‘Racial disparity’ festers after Tulsa verdict
TULSA (AP) - Tulsa community leaders say the acquittal of a white Oklahoma police officer who killed an unarmed black man ripped open a long-festering wound.
From the mayor's office to schools and churches, race relations have been terrible in Oklahoma's second-largest city for well over a century.
So black community leaders on Thursday welcomed Mayor G.T. Bynum's mention of racial disparities on the day after a jury of Tulsans found officer Betty Jo Shelby not guilty of manslaughter. In September, she fatally shot 40-year-old Terence Crutcher in the middle of a city street after observing his disabled SUV.
"This verdict does not alter the course on which we are adamantly set," said Bynum, who took office in December. "It does not change our recognition of the racial disparities that have afflicted Tulsa historically."
But Bynum wasn't specific enough with details of how he would heal Tulsa's racial wounds, and words will ring hollow without measurable change, Crutcher's family and supporters said.
Bynum, who is white, won his campaign in 2016 in part on a platform of racial reconciliation. He's worked closely with Police Chief Chuck Jordan, also white, who won praise for the quick release of video of the Crutcher shooting from police dashboard and helicopter cameras.
But the Shelby verdict is a setback, Crutcher's family said, because it shows a larger failure of the legal system and by extension society to recognize the value of a black man's life. Their heartbreak echoed that of families across the U.S. following a spate of killings of black people that has fueled a national debate over race and policing.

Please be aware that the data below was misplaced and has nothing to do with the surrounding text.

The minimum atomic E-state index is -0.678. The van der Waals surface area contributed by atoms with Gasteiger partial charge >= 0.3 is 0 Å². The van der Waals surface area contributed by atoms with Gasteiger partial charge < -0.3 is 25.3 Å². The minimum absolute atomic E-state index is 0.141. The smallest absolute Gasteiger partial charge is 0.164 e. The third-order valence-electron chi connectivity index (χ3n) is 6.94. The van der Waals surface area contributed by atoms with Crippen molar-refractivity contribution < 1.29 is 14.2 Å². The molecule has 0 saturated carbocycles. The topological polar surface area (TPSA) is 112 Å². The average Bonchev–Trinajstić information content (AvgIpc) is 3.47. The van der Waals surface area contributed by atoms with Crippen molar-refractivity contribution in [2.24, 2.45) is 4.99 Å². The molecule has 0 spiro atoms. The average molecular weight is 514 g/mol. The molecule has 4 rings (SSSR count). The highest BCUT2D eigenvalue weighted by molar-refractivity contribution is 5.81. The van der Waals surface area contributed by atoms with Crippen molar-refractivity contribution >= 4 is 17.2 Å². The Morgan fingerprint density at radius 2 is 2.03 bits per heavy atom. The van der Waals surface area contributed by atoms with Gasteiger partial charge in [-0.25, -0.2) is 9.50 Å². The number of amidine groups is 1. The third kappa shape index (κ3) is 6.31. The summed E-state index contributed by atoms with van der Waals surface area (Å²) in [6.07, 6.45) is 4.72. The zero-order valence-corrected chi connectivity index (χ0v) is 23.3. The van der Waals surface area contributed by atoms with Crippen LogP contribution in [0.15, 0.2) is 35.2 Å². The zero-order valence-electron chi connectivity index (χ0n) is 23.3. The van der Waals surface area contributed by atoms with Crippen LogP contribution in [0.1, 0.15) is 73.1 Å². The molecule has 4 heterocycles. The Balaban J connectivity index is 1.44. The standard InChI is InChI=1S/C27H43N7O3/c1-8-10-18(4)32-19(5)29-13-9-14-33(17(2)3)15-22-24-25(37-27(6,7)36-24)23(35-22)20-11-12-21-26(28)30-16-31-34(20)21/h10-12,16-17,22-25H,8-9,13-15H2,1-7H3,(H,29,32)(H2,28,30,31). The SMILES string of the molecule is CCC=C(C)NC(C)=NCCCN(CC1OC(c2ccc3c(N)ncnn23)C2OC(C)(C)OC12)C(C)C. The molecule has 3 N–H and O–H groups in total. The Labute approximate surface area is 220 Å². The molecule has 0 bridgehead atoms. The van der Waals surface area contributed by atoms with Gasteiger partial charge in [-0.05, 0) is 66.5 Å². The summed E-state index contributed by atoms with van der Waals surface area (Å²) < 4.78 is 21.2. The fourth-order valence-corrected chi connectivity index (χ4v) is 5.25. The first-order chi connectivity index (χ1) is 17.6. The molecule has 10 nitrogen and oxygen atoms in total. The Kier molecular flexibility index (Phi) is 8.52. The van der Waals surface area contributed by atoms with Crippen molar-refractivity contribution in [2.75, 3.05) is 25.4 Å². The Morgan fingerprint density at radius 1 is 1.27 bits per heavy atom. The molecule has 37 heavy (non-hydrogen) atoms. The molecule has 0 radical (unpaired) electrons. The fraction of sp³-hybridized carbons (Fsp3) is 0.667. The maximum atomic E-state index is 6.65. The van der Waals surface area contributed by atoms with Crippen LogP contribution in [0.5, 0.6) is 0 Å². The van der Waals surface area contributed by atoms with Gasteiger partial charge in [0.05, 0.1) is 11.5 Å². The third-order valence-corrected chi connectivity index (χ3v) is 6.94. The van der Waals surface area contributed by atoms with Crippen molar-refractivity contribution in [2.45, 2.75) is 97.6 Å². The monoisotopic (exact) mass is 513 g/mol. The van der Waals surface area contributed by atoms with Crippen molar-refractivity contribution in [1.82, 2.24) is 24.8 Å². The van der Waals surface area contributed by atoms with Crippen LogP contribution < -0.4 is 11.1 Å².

"We're not making this a race issue; it is a race issue," said Rodney Goss, pastor of Morning Star Baptist Church in north Tulsa, where a Thursday news conference turned into an impromptu rally, with dozens of cheering and praying residents sitting in the pews.
At that rally, Crutcher's family called for one concrete change: For city leadership to block Shelby from returning to her job.
She's been on unpaid leave since she was charged Sept. 22. The police chief will review an internal affairs investigation that will determine whether she again patrols Tulsa streets. Shelby's attorney, Shannon McMurray, told The Associated Press Thursday that her client is unsure she'd even want to come back.
"I don't know what she's going to do," McMurray said. "In my personal opinion, she can't be back in law enforcement; it's going to be too dangerous.
"She's going to self-guess herself and get herself killed or somebody else," she said.
Protests over Crutcher's death and Shelby's verdict have been peaceful. Jurors didn't decide the officer's fate until after 9 p.m. Wednesday. Afterward, about 100 people marched and blocked an intersection, but no one was arrested.